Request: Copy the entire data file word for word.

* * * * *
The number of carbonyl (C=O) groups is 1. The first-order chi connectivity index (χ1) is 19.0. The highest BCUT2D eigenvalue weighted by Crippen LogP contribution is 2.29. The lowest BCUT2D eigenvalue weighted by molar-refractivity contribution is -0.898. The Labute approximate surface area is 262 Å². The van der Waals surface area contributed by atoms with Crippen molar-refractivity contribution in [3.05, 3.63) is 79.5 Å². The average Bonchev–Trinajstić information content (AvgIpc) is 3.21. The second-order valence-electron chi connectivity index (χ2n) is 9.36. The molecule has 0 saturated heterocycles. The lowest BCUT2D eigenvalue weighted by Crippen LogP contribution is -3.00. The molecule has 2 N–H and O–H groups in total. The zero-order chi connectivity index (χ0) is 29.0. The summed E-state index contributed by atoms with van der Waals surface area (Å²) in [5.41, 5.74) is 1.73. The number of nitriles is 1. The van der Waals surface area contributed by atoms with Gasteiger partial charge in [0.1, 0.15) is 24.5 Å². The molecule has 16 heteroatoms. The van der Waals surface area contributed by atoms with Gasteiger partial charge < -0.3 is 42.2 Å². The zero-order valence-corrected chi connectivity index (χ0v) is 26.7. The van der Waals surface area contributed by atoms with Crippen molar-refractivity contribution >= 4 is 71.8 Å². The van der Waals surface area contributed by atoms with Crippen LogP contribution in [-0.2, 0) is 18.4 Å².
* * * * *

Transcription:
The number of carbonyl (C=O) groups is 1. The first-order chi connectivity index (χ1) is 19.0. The highest BCUT2D eigenvalue weighted by Crippen LogP contribution is 2.29. The lowest BCUT2D eigenvalue weighted by molar-refractivity contribution is -0.898. The Labute approximate surface area is 262 Å². The van der Waals surface area contributed by atoms with Crippen molar-refractivity contribution in [3.05, 3.63) is 79.5 Å². The average Bonchev–Trinajstić information content (AvgIpc) is 3.21. The second-order valence-electron chi connectivity index (χ2n) is 9.36. The molecule has 0 saturated heterocycles. The lowest BCUT2D eigenvalue weighted by Crippen LogP contribution is -3.00. The molecule has 2 N–H and O–H groups in total. The zero-order chi connectivity index (χ0) is 29.0. The summed E-state index contributed by atoms with van der Waals surface area (Å²) in [5.41, 5.74) is 1.73. The number of nitriles is 1. The van der Waals surface area contributed by atoms with Gasteiger partial charge in [0.1, 0.15) is 24.5 Å². The molecule has 16 heteroatoms. The van der Waals surface area contributed by atoms with Gasteiger partial charge < -0.3 is 42.2 Å². The zero-order valence-corrected chi connectivity index (χ0v) is 26.7. The van der Waals surface area contributed by atoms with Crippen molar-refractivity contribution >= 4 is 71.8 Å². The van der Waals surface area contributed by atoms with Crippen LogP contribution in [-0.2, 0) is 18.4 Å².